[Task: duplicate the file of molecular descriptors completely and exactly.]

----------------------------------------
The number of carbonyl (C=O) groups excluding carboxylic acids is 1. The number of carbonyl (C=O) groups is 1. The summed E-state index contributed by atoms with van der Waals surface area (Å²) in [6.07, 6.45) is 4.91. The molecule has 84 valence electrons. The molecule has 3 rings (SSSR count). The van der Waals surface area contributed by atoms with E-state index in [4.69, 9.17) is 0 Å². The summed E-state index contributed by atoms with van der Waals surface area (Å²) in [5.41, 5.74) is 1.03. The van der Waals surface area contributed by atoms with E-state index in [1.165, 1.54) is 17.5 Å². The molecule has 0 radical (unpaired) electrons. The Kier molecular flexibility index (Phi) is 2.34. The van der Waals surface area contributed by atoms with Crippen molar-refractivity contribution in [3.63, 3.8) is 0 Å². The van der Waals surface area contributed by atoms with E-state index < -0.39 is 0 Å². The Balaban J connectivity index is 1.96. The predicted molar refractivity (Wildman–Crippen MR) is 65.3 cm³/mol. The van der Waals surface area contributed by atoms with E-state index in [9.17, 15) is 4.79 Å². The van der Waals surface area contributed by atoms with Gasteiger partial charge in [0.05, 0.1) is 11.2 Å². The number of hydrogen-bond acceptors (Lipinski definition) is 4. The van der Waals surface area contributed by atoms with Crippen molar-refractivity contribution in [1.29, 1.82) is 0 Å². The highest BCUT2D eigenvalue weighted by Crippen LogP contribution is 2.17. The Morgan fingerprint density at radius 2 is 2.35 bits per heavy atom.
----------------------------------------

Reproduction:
The number of carbonyl (C=O) groups excluding carboxylic acids is 1. The number of carbonyl (C=O) groups is 1. The summed E-state index contributed by atoms with van der Waals surface area (Å²) in [6.07, 6.45) is 4.91. The molecule has 84 valence electrons. The molecule has 3 rings (SSSR count). The van der Waals surface area contributed by atoms with E-state index in [4.69, 9.17) is 0 Å². The summed E-state index contributed by atoms with van der Waals surface area (Å²) in [5.41, 5.74) is 1.03. The van der Waals surface area contributed by atoms with E-state index in [1.165, 1.54) is 17.5 Å². The molecule has 0 radical (unpaired) electrons. The Kier molecular flexibility index (Phi) is 2.34. The van der Waals surface area contributed by atoms with Crippen molar-refractivity contribution in [3.63, 3.8) is 0 Å². The van der Waals surface area contributed by atoms with E-state index < -0.39 is 0 Å². The Balaban J connectivity index is 1.96. The predicted molar refractivity (Wildman–Crippen MR) is 65.3 cm³/mol. The van der Waals surface area contributed by atoms with E-state index in [9.17, 15) is 4.79 Å². The van der Waals surface area contributed by atoms with Gasteiger partial charge in [0.05, 0.1) is 11.2 Å². The number of hydrogen-bond acceptors (Lipinski definition) is 4. The van der Waals surface area contributed by atoms with Crippen molar-refractivity contribution in [1.29, 1.82) is 0 Å². The highest BCUT2D eigenvalue weighted by Crippen LogP contribution is 2.17. The Morgan fingerprint density at radius 2 is 2.35 bits per heavy atom.